• Robert T

    While the space planning is good, I don’t like the design. There is no connection at all to the architecture of the original house. I would imagine if the owner’s every sell the home they will have a difficult time.

    It seems that every home presented is of a modern style. I have only been viewing the Slow Home site for a few months now, but I have not yet seen a traditional styled case study home.

  • John Brown

    I appreciate your point of view. Thank you for making the comment.

    Architecture is a big tent, so to speak, and a wide variety of opinions, tastes, likes, dislikes, is vital to a vibrant culture. I think the key comment you make is about context and the appropriateness of the design’s response to it.

    As I understand it, the project exists in an old established neighborhood with an eclectic mix of house types. Each generation (and family) has added their own sense of “the good life” as a new home, a renovation, or an addition. I would argue that in this case, the context is a wide variety of styles and types more than an individual one or two.

    Maintaining that eclecticism is key to the continued health and vibrancy of the neighborhood.

    I don’t think we need to like everything in the world from a stylistic point of view. I know that I don’t. But I also know that this isn’t really what is important. Good design is important and I think this project is very well designed in terms of space planning, response to the garden, etc.

  • Terri

    Like Inga, I immediately thought this project may have been chosen to make us all think a little harder about design. My initial reaction was “Whoah! What happened there?” And then my editor’s brain responded with, “What about consistency?”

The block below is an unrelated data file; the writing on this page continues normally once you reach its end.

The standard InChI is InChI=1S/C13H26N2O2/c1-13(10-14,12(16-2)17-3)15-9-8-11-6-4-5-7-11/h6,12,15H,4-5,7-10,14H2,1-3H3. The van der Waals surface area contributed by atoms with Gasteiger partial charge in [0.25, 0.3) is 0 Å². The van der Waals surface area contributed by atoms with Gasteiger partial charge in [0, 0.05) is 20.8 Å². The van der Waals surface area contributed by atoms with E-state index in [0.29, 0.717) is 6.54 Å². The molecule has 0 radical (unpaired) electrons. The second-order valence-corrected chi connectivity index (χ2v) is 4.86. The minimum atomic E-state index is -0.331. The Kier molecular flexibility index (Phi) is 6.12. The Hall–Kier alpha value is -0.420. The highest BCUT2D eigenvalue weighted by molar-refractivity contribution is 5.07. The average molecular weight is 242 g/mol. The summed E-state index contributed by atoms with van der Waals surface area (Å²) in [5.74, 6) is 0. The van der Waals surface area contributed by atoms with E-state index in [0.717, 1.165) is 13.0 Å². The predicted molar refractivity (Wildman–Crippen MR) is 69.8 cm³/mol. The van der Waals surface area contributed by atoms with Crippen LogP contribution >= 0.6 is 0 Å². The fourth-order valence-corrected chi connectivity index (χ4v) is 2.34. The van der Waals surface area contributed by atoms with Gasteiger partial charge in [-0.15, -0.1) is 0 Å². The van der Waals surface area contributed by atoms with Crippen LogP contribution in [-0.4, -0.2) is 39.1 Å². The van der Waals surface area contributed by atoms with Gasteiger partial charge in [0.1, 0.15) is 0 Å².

After viewing the details, I do think that this addition has created some very compelling spaces–especially the aerie-like master bedroom and the airy two-storey outdoor room. Definitely bold design from the exterior, but a little too daring for my sensibilities, as I have a traditionalist’s heart. That said however, I agree that the original home was sorely lacking a connection to an amazing back yard.

    I wonder if cost was an overlying factor in the evolution of the design (such was hinted at with the discussion about not attaching further than at the original back dormer). To extend the back with a two-storey space and still maintain the traditional design would have cost more, and even then the original’s integrity is still questionable. This approach is more honest.

  • James Scott

    Interesting, how this is one of my favourite homes in the project catalogue and others simply cringe and have to look the other way. I love this place, it allows the owners to make a statement about who they are. Fresh, inspiring, energizing, fun, edgy, what else can be said about this home? I can just imagine the excitement of the owners when they saw the completed project for the first time.

    I’d love to see John, the QB team and the Slow Home gang of posters dissect my home and give me and my family a goal for renovations. I think these guys did a terrific job.

    Just my a ordinary folk, imho.

  • Cheskey

    We just got the email telling us our house was the case study today so we thought we’d respond. Thanks, John, for the great presentation and to everyone for expressing their thoughts.